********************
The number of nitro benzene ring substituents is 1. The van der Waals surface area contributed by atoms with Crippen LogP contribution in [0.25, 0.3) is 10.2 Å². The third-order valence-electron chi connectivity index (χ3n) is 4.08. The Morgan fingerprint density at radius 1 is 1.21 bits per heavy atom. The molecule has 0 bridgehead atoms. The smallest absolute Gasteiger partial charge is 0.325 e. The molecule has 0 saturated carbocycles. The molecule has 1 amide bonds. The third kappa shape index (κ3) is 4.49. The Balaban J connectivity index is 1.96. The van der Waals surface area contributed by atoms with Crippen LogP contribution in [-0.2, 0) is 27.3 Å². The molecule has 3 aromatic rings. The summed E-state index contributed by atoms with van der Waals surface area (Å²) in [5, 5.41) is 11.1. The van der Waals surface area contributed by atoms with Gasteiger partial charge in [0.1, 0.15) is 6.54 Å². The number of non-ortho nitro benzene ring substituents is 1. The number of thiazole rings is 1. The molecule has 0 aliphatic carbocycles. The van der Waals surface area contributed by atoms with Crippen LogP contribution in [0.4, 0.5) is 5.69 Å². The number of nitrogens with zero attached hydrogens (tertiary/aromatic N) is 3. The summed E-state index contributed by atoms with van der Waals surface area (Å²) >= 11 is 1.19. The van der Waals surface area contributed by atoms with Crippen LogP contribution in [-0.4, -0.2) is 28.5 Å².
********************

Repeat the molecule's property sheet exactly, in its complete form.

The number of nitro benzene ring substituents is 1. The van der Waals surface area contributed by atoms with Crippen LogP contribution in [0.25, 0.3) is 10.2 Å². The third-order valence-electron chi connectivity index (χ3n) is 4.08. The Morgan fingerprint density at radius 1 is 1.21 bits per heavy atom. The molecule has 0 bridgehead atoms. The smallest absolute Gasteiger partial charge is 0.325 e. The molecule has 0 saturated carbocycles. The molecule has 1 amide bonds. The third kappa shape index (κ3) is 4.49. The Balaban J connectivity index is 1.96. The van der Waals surface area contributed by atoms with Crippen LogP contribution in [-0.2, 0) is 27.3 Å². The molecule has 3 aromatic rings. The summed E-state index contributed by atoms with van der Waals surface area (Å²) in [5, 5.41) is 11.1. The van der Waals surface area contributed by atoms with Gasteiger partial charge in [0.1, 0.15) is 6.54 Å². The number of non-ortho nitro benzene ring substituents is 1. The number of thiazole rings is 1. The molecule has 0 aliphatic carbocycles. The van der Waals surface area contributed by atoms with Crippen LogP contribution in [0.4, 0.5) is 5.69 Å². The number of nitrogens with zero attached hydrogens (tertiary/aromatic N) is 3. The summed E-state index contributed by atoms with van der Waals surface area (Å²) >= 11 is 1.19. The van der Waals surface area contributed by atoms with Crippen LogP contribution in [-0.4, -0.2) is 28.5 Å².